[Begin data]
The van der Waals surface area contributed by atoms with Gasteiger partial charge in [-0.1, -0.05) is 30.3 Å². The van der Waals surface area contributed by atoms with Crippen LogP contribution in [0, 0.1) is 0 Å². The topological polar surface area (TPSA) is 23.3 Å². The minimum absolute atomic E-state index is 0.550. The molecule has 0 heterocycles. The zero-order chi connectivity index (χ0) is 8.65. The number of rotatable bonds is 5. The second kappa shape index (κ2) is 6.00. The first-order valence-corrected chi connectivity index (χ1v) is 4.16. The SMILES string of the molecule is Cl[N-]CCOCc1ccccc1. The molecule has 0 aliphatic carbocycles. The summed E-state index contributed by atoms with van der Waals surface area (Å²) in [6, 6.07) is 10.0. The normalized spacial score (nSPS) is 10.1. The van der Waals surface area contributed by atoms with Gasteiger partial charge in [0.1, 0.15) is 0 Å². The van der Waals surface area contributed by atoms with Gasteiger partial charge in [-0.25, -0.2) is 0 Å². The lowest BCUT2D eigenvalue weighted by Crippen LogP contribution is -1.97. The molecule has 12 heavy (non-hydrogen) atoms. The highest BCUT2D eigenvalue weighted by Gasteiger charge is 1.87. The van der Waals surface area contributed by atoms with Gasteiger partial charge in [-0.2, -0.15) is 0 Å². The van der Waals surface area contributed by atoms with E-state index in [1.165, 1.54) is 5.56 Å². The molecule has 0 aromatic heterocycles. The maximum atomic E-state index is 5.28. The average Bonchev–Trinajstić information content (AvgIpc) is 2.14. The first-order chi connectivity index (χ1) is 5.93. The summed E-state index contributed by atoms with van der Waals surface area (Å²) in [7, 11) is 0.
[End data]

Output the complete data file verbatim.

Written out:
The van der Waals surface area contributed by atoms with Gasteiger partial charge in [-0.1, -0.05) is 30.3 Å². The van der Waals surface area contributed by atoms with Crippen LogP contribution in [0, 0.1) is 0 Å². The topological polar surface area (TPSA) is 23.3 Å². The minimum absolute atomic E-state index is 0.550. The molecule has 0 heterocycles. The zero-order chi connectivity index (χ0) is 8.65. The number of rotatable bonds is 5. The second kappa shape index (κ2) is 6.00. The first-order valence-corrected chi connectivity index (χ1v) is 4.16. The SMILES string of the molecule is Cl[N-]CCOCc1ccccc1. The molecule has 0 aliphatic carbocycles. The summed E-state index contributed by atoms with van der Waals surface area (Å²) in [6, 6.07) is 10.0. The normalized spacial score (nSPS) is 10.1. The van der Waals surface area contributed by atoms with Gasteiger partial charge in [0.1, 0.15) is 0 Å². The van der Waals surface area contributed by atoms with Gasteiger partial charge in [-0.25, -0.2) is 0 Å². The lowest BCUT2D eigenvalue weighted by Crippen LogP contribution is -1.97. The molecule has 12 heavy (non-hydrogen) atoms. The highest BCUT2D eigenvalue weighted by Gasteiger charge is 1.87. The van der Waals surface area contributed by atoms with Gasteiger partial charge in [-0.2, -0.15) is 0 Å². The van der Waals surface area contributed by atoms with E-state index in [1.165, 1.54) is 5.56 Å². The molecule has 0 aromatic heterocycles. The maximum atomic E-state index is 5.28. The average Bonchev–Trinajstić information content (AvgIpc) is 2.14. The first-order chi connectivity index (χ1) is 5.93. The summed E-state index contributed by atoms with van der Waals surface area (Å²) in [7, 11) is 0.